Lombard League

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Lombard League,

an alliance formed in 1167 among the communes of Lombardy to resist Holy Roman Emperor Frederick I when he attempted to assert his imperial authority in Lombardy. Previously the communes had been divided, some favoring the emperor and others favoring the pope. However, after Frederick proclaimed his sovereignty in Italy at the Diet of Roncaglia (1158), twice invaded Italy (1158, 1166), and appointed German officials in all Lombard towns, even the imperial cities joined the coalition against him. The league was supported by Pope Alexander III, for whom its fortified city of Alessandria was named. In 1176 the league defeated Frederick at Legnano. After the peace of Constance (1183), which confirmed the freedom of the cities, the alliance tended to break again into rival factions. The league was revived in 1226 against Holy Roman Emperor Frederick II, who in 1237 defeated it at Cortenuova. The Lombard communes then ranged themselves on opposing sides in the quarrels between the popes and the Hohenstaufen.
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The following article is from The Great Soviet Encyclopedia (1979). It might be outdated or ideologically biased.

Lombard League


an alliance of the cities of Lombardy (northern Italy) during the 12th and 13th centuries, created during their struggle for independence against the emperors of the Holy Roman Empire.

The Lombard League took final shape in December 1167, remaining this way for 20 years. It consisted of 16 cities: Padua, Milan, Venice, Mantua, Piacenza, Verona, Vicenza, Bergamo, Cremona, Treviso, Ferrara, Brescia, Lodi, Parma, Modena, and Bologna. Subsequently, the makeup of the Lombard League underwent changes.

The Lombard League was supported by the pope and the king of Sicily. In 1176 the militia of the Lombard League smashed the cavalry of Emperor Frederick I Barbarossa at Legnano, preventing him from establishing his rule in the cities of northern Italy. When the truce (of 1177) elapsed, the Peace of Constance was concluded in 1183 between the Lombard League and Frederick I Barbarossa; in it the emperor recognized the independence in effect of the Lombard cities and the existence of the Lombard League. In 1198 the Lombard League was renewed only nominally for 30 years. However, the attempt of Emperor Frederick II to subject northern Italy to his unlimited authority impelled a number of cities (Bologna, Brescia, Mantua, Bergamo, Turin, Vicenza, Padua, and Treviso), headed by Milan, to reestablish (for 25 years) in March 1226 the Lombard League (referred to as the Second Lombard League), which was joined by other Italian communes as well. Despite the defeat of the forces of the Lombard League in November 1237 at Cortenuova, the resistance capability of the cities of the alliance to the onslaught of the emperor was strengthened (the heroic defense of Brescia in 1238). The plans of Frederick II for conquest ended in failure. The Lombard League was disbanded in the second half of the 13th century.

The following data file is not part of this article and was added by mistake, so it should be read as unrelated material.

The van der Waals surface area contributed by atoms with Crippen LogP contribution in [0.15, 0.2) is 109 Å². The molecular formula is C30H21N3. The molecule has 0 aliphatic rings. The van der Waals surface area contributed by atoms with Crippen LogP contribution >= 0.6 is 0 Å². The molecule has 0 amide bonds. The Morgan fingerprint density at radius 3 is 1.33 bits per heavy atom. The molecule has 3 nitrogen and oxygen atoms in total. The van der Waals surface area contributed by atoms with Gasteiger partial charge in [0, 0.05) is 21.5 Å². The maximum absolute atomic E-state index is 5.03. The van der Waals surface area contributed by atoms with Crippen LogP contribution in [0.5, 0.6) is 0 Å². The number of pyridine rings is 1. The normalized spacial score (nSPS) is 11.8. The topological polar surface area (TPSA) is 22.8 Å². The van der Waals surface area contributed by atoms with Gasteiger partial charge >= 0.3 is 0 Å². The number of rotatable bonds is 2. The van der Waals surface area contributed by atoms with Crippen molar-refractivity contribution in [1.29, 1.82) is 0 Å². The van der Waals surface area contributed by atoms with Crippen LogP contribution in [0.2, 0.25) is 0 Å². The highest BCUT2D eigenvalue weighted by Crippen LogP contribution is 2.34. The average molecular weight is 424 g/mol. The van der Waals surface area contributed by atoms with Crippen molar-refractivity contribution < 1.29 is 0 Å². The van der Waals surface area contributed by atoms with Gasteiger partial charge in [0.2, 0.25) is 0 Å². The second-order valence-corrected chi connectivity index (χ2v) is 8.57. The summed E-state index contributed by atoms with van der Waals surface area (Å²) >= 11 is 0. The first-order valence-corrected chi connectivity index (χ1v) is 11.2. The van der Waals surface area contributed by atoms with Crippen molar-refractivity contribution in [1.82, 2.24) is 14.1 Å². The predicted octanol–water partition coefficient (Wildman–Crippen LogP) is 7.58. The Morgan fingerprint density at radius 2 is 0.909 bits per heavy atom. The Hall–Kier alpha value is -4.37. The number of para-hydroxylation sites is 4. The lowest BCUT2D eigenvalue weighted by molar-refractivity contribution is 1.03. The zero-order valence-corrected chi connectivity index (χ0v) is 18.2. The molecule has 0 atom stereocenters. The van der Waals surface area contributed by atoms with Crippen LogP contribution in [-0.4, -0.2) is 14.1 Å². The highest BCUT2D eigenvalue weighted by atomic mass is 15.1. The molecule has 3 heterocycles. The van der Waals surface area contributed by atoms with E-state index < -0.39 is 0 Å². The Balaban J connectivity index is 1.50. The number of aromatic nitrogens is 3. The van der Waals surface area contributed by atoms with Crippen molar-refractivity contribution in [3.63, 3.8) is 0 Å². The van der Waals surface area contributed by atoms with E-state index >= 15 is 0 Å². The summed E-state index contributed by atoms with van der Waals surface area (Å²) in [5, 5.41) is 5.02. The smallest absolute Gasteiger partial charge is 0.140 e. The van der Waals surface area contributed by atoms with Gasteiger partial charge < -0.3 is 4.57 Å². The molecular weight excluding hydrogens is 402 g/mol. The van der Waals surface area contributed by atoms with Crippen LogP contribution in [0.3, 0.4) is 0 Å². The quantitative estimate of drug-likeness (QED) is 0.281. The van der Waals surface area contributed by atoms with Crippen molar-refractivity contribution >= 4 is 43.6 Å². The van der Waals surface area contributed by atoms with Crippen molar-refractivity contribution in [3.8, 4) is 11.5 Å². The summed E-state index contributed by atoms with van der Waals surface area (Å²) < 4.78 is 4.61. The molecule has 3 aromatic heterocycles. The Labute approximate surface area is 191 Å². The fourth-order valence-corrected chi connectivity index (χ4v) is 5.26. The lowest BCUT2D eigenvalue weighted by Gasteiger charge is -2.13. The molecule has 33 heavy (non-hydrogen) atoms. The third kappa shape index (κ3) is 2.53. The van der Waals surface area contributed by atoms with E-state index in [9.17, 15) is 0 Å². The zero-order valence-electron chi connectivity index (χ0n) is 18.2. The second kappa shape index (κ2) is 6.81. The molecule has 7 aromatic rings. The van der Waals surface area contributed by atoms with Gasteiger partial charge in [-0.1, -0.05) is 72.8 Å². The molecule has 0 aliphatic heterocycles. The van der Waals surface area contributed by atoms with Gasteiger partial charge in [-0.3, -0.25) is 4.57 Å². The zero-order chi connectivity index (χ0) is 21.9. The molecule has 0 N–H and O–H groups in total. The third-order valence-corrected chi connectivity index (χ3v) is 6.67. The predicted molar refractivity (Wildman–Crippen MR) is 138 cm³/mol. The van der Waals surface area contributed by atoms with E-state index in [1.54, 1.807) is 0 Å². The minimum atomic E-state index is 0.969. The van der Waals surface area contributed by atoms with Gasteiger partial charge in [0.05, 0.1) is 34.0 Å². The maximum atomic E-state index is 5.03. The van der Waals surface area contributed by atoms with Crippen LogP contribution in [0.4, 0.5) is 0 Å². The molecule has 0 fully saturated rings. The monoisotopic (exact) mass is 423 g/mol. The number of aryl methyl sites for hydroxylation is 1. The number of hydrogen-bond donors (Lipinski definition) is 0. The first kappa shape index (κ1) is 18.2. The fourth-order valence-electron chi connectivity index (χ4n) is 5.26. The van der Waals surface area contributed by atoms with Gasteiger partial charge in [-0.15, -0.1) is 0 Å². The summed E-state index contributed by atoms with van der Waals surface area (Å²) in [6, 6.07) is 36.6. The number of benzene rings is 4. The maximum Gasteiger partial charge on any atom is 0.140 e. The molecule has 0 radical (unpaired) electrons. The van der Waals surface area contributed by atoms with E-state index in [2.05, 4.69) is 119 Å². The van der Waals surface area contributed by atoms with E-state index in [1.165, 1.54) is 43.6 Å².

The Great Soviet Encyclopedia, 3rd Edition (1970-1979). © 2010 The Gale Group, Inc. All rights reserved.
References in periodicals archive ?
For Italy in the Middle Ages also knew a Lombard League that was formed to protect the interests of north Italians.
The modern Lombard League has taken its name and much of its imagery from this medieval precursor.
The original Lombard League, as mentioned, was formed to resist Frederick I, `Barbarossa' (1152-90).
The `Verona league' then joined forces with cities of the north-west - Bergamo, Cremona, Piacenza and others who had sworn to rebuild Milan - to form the Lombard League proper.
The emotive story of the original Lombard League was first evoked in support of later political struggles in the time of the Italian Risorgimento in the middle of the last century.
Moreover, the legitimisation of the activities of the current Lombard League by appeal to its medieval predecessor raises a number of problems.
Thirdly, the idea of `Padania' as a `nation' (the League has seriously considered seeking international recognition) is a perplexing one from the historian's viewpoint, for neither in the time of the original Lombard League, nor subsequently could it be justifiably claimed that Lombardy had a distinct ethnic, cultural or linguistic identity that clearly separated it from the rest of Italy.